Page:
Why is this interesting? - The Huntsman Edition
On bespoke tailoring, the human touch, and innovation in COVID.
Colin here. There are few industries that require more human touch than bespoke tailoring. It is truly 3D art. Tailors, many of whom have honed their skills for decades, are experts at eyeballing the nuances of a human body: a sloped shoulder here, a longer leg there. And when that trained eye is combined with the mechanical art of building a suit to exacting specifications, magic happens.
...the fabric panels are handed over to the tailor specialising in your garment, be it trousers, waistcoat, skirt or coat. They will roughly stitch the pieces together so that at your first fitting the cutter can see how well the garment is working on you: how it fits, how it hangs, how it moves.
Adjustments are made and a second fitting planned, where the garment will be closer to what you might expect to see. There may be the need for more fittings, but generally we’re then able to take your outfit to the finishing stage. As many as 80 hours are dedicated to each garment over a period of 6 to 8 weeks for Bespoke100, after which you’ll receive your bespoke Huntsman commission
The house is known for a very structured style, almost military in bearing, as opposed to some neighbors on “The Row” like Anderson and Sheppard, with a softer and more fluid construction.
All the time and craft of a Huntsman suit comes in at a serious price. A bespoke suit from the tailor will clock in around $8,000 dollars, comprising over 80 hours of handmade artisanship.
Why is this interesting?
Bespoke tailoring has an image of a man or woman turning up to an elegant shop, or appearing in a nicely appointed hotel suite to look over swaths of fabrics and get measured in their first fitting. There is always a cocktail close at hand, and a cozy atmosphere. But obviously, the pandemic has taken away a lot of these in-person experiences. The vital connection between tailor and client has been momentarily torn away.
Normally, Huntsman tailors take to the road and see well-heeled clients in hotels around the world. Doing fittings and delivering the final product. This is now not possible.
A deep dive on bespoke in The Times highlights one of the more odd and sci-fi examples of high tech meeting old-school art:
One morning in early November, a tailor on Savile Row took the measurements of a client 5,500 miles away with the help of a robot. The tailor, Dario Carnera, sat on the second floor of Huntsman, one of the street’s most venerable houses, and used the trackpad on his laptop to guide the robot around a client who stood before mirrors in a clothing store in Seoul. Mr. Carnera was visible and audible to the client through an iPad-like panel that doubled as the robot’s face.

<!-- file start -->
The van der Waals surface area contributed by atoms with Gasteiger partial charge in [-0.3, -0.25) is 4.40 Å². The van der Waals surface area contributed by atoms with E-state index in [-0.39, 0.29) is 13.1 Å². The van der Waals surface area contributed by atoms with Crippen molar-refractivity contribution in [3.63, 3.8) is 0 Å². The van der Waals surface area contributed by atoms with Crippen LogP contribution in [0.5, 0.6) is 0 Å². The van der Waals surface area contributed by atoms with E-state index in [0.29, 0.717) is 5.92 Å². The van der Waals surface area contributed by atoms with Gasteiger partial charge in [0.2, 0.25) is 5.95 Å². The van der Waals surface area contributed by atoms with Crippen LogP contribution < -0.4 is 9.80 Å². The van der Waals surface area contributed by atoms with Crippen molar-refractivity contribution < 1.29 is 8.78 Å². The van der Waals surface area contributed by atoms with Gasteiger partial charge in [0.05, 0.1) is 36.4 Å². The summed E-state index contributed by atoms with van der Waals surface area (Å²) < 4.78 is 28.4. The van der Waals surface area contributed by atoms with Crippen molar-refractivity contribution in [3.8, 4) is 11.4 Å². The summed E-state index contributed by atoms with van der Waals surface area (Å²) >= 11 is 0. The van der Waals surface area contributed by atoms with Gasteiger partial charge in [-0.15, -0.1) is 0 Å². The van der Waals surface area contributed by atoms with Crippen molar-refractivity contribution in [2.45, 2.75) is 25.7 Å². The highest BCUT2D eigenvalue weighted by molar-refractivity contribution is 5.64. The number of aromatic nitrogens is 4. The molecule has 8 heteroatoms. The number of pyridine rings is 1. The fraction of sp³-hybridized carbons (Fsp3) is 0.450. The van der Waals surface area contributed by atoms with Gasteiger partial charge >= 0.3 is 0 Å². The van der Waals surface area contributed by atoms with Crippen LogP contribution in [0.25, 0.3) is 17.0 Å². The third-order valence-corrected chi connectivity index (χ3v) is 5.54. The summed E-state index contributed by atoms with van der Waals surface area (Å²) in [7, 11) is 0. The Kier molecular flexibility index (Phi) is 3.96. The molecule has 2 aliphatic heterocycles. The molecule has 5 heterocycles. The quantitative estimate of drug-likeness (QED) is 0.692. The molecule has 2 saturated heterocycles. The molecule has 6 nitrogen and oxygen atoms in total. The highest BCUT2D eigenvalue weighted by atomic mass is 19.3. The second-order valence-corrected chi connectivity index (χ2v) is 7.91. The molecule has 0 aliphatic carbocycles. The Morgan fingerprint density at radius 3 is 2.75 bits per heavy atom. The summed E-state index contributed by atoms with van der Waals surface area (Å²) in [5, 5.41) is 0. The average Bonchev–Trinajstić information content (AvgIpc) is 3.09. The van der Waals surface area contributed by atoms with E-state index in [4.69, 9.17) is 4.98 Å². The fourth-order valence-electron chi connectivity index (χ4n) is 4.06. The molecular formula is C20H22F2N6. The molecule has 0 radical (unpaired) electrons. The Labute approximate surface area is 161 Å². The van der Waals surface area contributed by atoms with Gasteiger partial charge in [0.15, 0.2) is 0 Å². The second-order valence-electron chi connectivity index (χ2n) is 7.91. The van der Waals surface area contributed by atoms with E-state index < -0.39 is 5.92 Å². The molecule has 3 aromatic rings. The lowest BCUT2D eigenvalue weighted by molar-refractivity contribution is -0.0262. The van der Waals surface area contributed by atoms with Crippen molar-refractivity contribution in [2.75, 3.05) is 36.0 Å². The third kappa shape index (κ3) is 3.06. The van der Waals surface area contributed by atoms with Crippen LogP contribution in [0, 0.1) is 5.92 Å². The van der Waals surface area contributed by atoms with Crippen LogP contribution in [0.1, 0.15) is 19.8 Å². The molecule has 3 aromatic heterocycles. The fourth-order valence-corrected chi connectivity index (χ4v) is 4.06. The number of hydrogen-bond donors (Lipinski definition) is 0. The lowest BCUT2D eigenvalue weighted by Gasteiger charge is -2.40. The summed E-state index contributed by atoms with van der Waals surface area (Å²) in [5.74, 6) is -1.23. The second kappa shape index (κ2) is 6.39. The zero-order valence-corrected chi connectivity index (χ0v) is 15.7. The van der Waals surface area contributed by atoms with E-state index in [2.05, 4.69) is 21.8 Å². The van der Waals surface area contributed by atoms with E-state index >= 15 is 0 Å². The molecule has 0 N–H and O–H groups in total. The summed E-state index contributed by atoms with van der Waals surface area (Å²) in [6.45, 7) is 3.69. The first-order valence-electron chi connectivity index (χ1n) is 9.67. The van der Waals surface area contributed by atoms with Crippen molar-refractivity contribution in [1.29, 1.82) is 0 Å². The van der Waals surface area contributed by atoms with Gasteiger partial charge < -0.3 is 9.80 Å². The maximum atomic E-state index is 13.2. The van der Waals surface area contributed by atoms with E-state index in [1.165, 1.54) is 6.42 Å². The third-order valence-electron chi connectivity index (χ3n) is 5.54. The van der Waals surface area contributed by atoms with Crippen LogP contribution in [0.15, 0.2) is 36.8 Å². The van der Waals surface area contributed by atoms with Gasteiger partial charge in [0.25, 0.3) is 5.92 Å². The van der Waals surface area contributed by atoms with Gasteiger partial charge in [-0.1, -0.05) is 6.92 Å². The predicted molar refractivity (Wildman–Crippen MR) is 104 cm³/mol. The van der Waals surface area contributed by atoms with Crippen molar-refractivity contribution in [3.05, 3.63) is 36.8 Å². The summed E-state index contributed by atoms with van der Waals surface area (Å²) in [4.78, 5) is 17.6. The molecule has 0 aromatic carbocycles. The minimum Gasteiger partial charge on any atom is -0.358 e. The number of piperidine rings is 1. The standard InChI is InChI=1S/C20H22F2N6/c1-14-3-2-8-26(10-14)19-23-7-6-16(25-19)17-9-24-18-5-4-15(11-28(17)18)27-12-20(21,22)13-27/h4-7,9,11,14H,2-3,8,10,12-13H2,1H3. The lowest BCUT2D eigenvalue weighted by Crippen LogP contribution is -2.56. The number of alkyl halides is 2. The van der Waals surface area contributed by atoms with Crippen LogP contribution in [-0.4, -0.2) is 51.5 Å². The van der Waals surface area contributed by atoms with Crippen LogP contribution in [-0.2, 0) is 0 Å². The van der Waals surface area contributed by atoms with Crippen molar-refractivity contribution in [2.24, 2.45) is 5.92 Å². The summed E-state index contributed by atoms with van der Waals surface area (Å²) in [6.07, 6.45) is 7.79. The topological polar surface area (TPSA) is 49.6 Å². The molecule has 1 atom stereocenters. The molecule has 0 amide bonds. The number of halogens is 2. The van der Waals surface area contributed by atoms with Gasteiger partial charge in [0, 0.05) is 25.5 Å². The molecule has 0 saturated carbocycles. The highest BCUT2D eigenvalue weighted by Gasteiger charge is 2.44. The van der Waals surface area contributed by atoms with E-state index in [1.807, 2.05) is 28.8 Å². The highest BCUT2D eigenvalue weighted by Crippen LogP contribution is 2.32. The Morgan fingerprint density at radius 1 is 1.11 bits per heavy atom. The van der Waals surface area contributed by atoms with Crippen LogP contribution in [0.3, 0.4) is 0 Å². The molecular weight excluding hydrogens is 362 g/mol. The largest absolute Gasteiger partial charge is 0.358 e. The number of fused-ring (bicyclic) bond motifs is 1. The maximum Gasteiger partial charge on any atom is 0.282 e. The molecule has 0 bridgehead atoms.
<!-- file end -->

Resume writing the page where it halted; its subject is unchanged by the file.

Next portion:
“I’m just going to come a little bit forward,” said Mr. Carnera, moving the robot a few feet to the left.
He was collecting the roughly 20 measurements that are standard in a first Savile Row fitting, the initial step in the fabrication of a made-from-scratch suit
But can a visual rendered by a robot come close to the real, physical experience of a fitting? The brand seems like it has roots in the exact opposite: handwritten measurements in leather books, and a clubby feel. The Times describes, “There are entries for dukes, earls and many pages devoted to Queen Victoria, whose purchases included ‘2 Striped waistcoats with sleeves’ and ‘5 pairs Western Angolan trousers.’”
It’s too early to say if this approach will find wide favor. Thankfully, customers are still booking appointments given a slavish devotion (especially in finance) to the Row. And things like this can be an example of incredible resilience, turning to tech to help get through the pain of the pandemic. And when you cut out the flights and city to city fittings shuffle, the product turns into something that can be made in a shorter time. Surely purists will scoff, but any ingenuity that can keep a bastion of British sartorial culture and artisanship running is great in my book. (CJN)
Partner Post: WITI x Brightland
As we near the holiday season, may we suggest gifting Brightland? Regular WITI readers will know we have been fans since launch. The brand was founded by Aishwarya Iyer (see our MMD with her here) with a distinctive aesthetic and strong vision to show people the benefits of real, quality olive oil. The brand has rolled out a range of new products, each designed to be front and center in your kitchen and with your cooking. The Essential Capsule is a perfect introduction and a perfect gift. It features Brightland’s core products, the now-classic AWAKE and ALIVE olive oils, as well as PARASOL, a raw champagne vinegar, and RAPTURE, a raw balsamic vinegar, double fermented with California zinfandel. In addition to gifting for your family and loved ones, you can also grab a subscription for yourself. Just like last time, they are kindly offering WITI readers 10% off of the Essential Capsule, with the code WITIESSENTIAL.
Playlist of the day:
WITI contributor Sam Valenti runs the always excellent Ghostly imprint. Their “Ghostly: At Work” Spotify playlist is a constantly refreshed compilation of tunes suitable for the workday. Worth giving a spin, and also let it pull you into other archival rabbit holes. Start with Boards of Canada’s excellent Peacock Tail and work your way through their discography. (CJN)
16 Questions with the Huntsman head cutter (CJN)
On swindling casinos (CJN)
A solid Trevor Noah interview (CJN)
Thanks for reading,
Noah (NRB) & Colin (CJN)
Why is this interesting? is a daily email from Noah Brier & Colin Nagy (and friends!) about interesting things. If you’ve enjoyed this edition, please consider forwarding it to a friend. If you’re reading it for the first time, consider subscribing (it’s free!).